On what theme… does anyone remember little boys running boldly into a store and calling, ‘Hey miss, how much are the sixpenny bars?’ before running off again, delighted with their own wickedness?
Tim remembers eating this confectionery in an almost ritualistic way, stretching out the pleasurable experience as much as possible.
“I would first cut the entire cake in half crosswise and eat one half. I would then separate the top and bottom ‘decks’ from what was left, and eat the center mousse alone, before finishing the procedure by eating the remaining portions individually.
You’re not alone in this, Tim, we can tell you.
A surprising number of kids remember their own way of consuming a special treat, and none of them involved putting the whole thing in their mouth and chewing spasmodically before swallowing the whole lot. Treats were harder to come by back then, and we made the most of them.
Mr. Cagney vividly remembers seeing his father consuming one of these slices in a way that could be described as “normal”, biting into it from end to end.
“I wondered why he hadn’t chosen a more creative way to eat it.”
Ah, age forgets the joys of youth.
Another 1950s kid, Tom, used to buy one of 3d Thompson’s chocolate pies whenever he could afford it. Remember these? A small round shortcrust pastry base, a bit of white mallow layered on top, and covered with a thick layer of chocolate pastry.
“I would take a teaspoon and eat the chocolate and mallow first, scraping them up carefully and not damaging the base of the dough,” Tom recalls.
“Then I would take some jam from the cupboard – my mum made all her jams, and we always had plenty on the shelves – and I would fill the pie again, before eating it. So I had two cakes on one, if you will!
Katie O’Brien applied the ritualistic mode to Fry’s cream bars (4d at the time, and therefore more expensive than the 3d cream bar, or Cadbury’s tiny narrow chocolate thrupenny.
“First you would bite off the thicker side edges of the chocolate, then you would carefully try to peel off the top layer from the center of the fondant. Finally, the delicious fondant, as well as the chocolate base, was eaten.
Do you have any memories of how you made the most of special treats and tried to make them last as long as possible? Tell us about them here at Throwback Thursday.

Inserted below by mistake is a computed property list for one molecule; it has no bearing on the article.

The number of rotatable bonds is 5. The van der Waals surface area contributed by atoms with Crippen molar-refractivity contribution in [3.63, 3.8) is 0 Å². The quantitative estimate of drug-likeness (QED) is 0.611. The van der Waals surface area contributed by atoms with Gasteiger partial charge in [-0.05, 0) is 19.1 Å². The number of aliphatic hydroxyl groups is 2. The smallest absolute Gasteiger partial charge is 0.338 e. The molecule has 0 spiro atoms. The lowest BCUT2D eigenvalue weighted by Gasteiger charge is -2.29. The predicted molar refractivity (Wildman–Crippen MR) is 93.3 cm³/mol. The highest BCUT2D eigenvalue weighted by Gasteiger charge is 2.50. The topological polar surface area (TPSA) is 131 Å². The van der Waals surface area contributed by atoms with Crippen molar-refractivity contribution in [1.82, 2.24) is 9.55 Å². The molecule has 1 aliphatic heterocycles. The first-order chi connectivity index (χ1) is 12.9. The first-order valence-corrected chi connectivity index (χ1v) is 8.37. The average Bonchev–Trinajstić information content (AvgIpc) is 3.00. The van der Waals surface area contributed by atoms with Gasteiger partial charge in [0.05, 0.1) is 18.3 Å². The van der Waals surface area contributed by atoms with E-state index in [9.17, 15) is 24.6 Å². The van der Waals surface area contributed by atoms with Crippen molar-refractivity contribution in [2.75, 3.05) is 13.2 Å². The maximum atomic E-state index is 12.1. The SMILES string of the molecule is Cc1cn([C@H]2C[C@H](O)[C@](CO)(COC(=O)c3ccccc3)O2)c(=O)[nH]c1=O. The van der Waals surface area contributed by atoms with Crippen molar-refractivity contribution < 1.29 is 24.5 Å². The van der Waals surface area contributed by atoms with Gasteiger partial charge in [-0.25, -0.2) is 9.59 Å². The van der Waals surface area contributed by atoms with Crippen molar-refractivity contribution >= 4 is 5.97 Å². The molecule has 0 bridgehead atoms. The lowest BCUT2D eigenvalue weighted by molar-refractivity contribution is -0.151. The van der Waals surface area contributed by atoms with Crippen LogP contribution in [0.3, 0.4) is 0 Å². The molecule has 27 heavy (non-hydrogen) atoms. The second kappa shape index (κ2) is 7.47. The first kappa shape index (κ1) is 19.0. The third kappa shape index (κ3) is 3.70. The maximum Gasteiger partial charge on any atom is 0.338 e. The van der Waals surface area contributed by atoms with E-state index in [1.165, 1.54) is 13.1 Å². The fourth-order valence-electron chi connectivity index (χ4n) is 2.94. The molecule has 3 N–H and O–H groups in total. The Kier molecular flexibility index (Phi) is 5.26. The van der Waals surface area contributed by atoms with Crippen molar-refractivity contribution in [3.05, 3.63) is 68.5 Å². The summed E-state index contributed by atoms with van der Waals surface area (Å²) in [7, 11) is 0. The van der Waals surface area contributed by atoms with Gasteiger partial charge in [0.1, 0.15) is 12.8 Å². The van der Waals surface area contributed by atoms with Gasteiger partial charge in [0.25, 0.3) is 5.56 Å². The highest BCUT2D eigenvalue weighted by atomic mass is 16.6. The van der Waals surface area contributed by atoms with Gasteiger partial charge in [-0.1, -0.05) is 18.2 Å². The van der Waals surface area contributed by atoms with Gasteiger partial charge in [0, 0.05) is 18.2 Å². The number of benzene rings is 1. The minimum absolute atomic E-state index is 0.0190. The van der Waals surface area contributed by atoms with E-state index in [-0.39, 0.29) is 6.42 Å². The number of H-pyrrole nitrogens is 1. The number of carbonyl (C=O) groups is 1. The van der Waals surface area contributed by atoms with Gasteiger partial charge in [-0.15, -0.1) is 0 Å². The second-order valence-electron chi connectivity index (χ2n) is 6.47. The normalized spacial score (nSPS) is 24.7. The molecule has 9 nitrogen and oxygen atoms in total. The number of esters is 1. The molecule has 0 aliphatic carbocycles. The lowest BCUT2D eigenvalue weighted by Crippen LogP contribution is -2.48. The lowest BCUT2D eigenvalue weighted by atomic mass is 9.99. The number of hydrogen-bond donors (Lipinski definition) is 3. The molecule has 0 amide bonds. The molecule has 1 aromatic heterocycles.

“Methodology aside, though,” Tim continues,
“I used to look forward to each time chocolate slices appeared in our house.
“It usually happened on a Friday, as some sort of special treat, to make up for, perhaps, the penitential fish dinner, usually served that day.
“For me, the chocolate slice was an icon of Cork confectionery, as I have never come across the unique design of the creation anywhere else.
“When I left Cork in 1973 I had to adapt my taste buds to the competitive temptations of Bewleys in Dublin, but none of their creations ever matched the look or the delicious flavor of the chocolate slice.”
This expat, Thompson fan, had a pleasant surprise when he visited his hometown in 2018.
“Of course, I walked around the English market. Imagine my joy when, in a window of one of the points of sale, my gaze fell on an assortment of slices of chocolate!
“I had, of course, been aware that Thompson had closed in 1984 and had assumed the days of such delights were gone with it.”
Yes, Thompson’s closed, Tim, but an enterprising local bakery, who was all too aware of the legendary reputation of these delicacies, bought the recipes and the right to replicate them, and still does. Good guys!
Mr. Cagney eagerly bought one of the cakes and later, in the comfort of his hotel room, he happily nibbled on memories of his childhood.
“I had to settle for washing the treat down with a cup of coffee though, as there was no sign of Barry’s tea among the in-room dining facilities – shame on the hotel, which will go unnamed!
“I was delighted to find that the passage of time had done absolutely nothing to detract from the quality – or, indeed, the flavor – of the confectionery, so hats off to whoever bakes the chocolate slices these days -this.”
And – just in case you were wondering – yes, Tim ate the cake in segments, just like he used to. Old habits die hard.
Now, before we wrap up, here’s a question we’d love to have answered. Rubber carts. Remember these?
No, they weren’t toys, as kids today might expect. They were those cheap, lightweight white tennis shoes that everyone wore in the summer.
They may have been made by Dunlops, but we’d like to know more as they were universally seen throughout Cork.
And where the hell did they get the nickname “rubber carts”? Is it a purely Liège term or do you find it elsewhere in Ireland?
If you know, tell us! Email [email protected] or leave a comment on our Facebook page: https://www.facebook.com/echolivecork.